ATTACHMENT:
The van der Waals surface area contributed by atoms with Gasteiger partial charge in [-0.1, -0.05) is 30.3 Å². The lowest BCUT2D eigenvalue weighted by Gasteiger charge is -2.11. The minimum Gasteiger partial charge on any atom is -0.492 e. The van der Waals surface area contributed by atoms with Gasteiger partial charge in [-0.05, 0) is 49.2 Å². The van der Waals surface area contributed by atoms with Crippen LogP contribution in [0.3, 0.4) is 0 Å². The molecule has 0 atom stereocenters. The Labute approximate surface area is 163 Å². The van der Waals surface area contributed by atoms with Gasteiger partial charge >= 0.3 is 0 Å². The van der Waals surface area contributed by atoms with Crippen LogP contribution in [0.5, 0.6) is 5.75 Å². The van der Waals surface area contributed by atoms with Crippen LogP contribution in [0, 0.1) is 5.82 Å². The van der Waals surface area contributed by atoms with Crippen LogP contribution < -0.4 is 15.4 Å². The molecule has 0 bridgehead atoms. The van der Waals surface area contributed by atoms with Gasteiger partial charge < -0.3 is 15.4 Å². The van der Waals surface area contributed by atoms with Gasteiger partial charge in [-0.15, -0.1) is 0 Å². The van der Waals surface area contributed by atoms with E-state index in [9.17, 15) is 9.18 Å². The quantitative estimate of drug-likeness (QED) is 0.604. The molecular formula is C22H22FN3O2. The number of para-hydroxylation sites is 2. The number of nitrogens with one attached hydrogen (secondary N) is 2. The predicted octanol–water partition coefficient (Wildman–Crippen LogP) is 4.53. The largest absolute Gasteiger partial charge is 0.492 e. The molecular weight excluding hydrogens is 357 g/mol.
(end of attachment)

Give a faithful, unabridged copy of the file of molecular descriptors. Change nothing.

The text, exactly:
The van der Waals surface area contributed by atoms with Gasteiger partial charge in [-0.1, -0.05) is 30.3 Å². The lowest BCUT2D eigenvalue weighted by Gasteiger charge is -2.11. The minimum Gasteiger partial charge on any atom is -0.492 e. The van der Waals surface area contributed by atoms with Gasteiger partial charge in [-0.05, 0) is 49.2 Å². The van der Waals surface area contributed by atoms with Crippen LogP contribution in [0.3, 0.4) is 0 Å². The molecule has 0 atom stereocenters. The Labute approximate surface area is 163 Å². The van der Waals surface area contributed by atoms with Gasteiger partial charge >= 0.3 is 0 Å². The van der Waals surface area contributed by atoms with Crippen LogP contribution in [0.5, 0.6) is 5.75 Å². The van der Waals surface area contributed by atoms with Crippen LogP contribution in [0, 0.1) is 5.82 Å². The van der Waals surface area contributed by atoms with Crippen LogP contribution < -0.4 is 15.4 Å². The molecule has 0 bridgehead atoms. The van der Waals surface area contributed by atoms with Gasteiger partial charge < -0.3 is 15.4 Å². The van der Waals surface area contributed by atoms with Gasteiger partial charge in [-0.15, -0.1) is 0 Å². The van der Waals surface area contributed by atoms with E-state index in [9.17, 15) is 9.18 Å². The quantitative estimate of drug-likeness (QED) is 0.604. The molecular formula is C22H22FN3O2. The number of para-hydroxylation sites is 2. The number of nitrogens with one attached hydrogen (secondary N) is 2. The predicted octanol–water partition coefficient (Wildman–Crippen LogP) is 4.53. The largest absolute Gasteiger partial charge is 0.492 e. The molecular weight excluding hydrogens is 357 g/mol.